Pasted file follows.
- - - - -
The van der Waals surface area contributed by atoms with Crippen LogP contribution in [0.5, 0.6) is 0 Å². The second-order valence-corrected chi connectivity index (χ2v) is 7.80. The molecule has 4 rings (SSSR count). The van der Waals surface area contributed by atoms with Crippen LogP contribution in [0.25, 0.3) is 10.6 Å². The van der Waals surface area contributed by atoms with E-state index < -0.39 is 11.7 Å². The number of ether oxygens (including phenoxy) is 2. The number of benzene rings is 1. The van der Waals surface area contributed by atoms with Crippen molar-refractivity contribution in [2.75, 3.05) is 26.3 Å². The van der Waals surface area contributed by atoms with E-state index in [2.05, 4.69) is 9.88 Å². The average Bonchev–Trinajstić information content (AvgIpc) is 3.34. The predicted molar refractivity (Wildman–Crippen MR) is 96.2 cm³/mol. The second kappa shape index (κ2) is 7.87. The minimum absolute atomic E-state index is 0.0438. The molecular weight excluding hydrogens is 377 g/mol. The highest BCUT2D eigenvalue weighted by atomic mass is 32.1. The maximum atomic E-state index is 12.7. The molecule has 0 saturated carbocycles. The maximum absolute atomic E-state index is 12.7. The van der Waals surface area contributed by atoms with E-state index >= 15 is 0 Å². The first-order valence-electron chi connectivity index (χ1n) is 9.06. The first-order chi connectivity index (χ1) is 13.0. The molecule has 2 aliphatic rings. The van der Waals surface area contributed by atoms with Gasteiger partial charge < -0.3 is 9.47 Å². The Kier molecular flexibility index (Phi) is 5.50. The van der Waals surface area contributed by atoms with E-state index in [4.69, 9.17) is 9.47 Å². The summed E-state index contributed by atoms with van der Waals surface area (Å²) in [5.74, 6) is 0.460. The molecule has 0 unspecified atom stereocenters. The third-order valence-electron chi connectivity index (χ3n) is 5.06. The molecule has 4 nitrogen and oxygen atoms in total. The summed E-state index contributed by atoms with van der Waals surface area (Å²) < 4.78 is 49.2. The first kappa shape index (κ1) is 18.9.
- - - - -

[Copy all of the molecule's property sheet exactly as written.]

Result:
The van der Waals surface area contributed by atoms with Crippen LogP contribution in [0.5, 0.6) is 0 Å². The second-order valence-corrected chi connectivity index (χ2v) is 7.80. The molecule has 4 rings (SSSR count). The van der Waals surface area contributed by atoms with Crippen LogP contribution in [0.25, 0.3) is 10.6 Å². The van der Waals surface area contributed by atoms with E-state index < -0.39 is 11.7 Å². The number of ether oxygens (including phenoxy) is 2. The number of benzene rings is 1. The van der Waals surface area contributed by atoms with Crippen molar-refractivity contribution in [2.75, 3.05) is 26.3 Å². The van der Waals surface area contributed by atoms with E-state index in [2.05, 4.69) is 9.88 Å². The average Bonchev–Trinajstić information content (AvgIpc) is 3.34. The predicted molar refractivity (Wildman–Crippen MR) is 96.2 cm³/mol. The second kappa shape index (κ2) is 7.87. The minimum absolute atomic E-state index is 0.0438. The molecular weight excluding hydrogens is 377 g/mol. The highest BCUT2D eigenvalue weighted by atomic mass is 32.1. The maximum atomic E-state index is 12.7. The molecule has 0 saturated carbocycles. The maximum absolute atomic E-state index is 12.7. The van der Waals surface area contributed by atoms with E-state index >= 15 is 0 Å². The first-order valence-electron chi connectivity index (χ1n) is 9.06. The first-order chi connectivity index (χ1) is 13.0. The molecule has 2 aliphatic rings. The van der Waals surface area contributed by atoms with Gasteiger partial charge < -0.3 is 9.47 Å². The Kier molecular flexibility index (Phi) is 5.50. The van der Waals surface area contributed by atoms with E-state index in [4.69, 9.17) is 9.47 Å². The summed E-state index contributed by atoms with van der Waals surface area (Å²) in [5.74, 6) is 0.460. The molecule has 0 unspecified atom stereocenters. The third-order valence-electron chi connectivity index (χ3n) is 5.06. The molecule has 4 nitrogen and oxygen atoms in total. The summed E-state index contributed by atoms with van der Waals surface area (Å²) < 4.78 is 49.2. The first kappa shape index (κ1) is 18.9.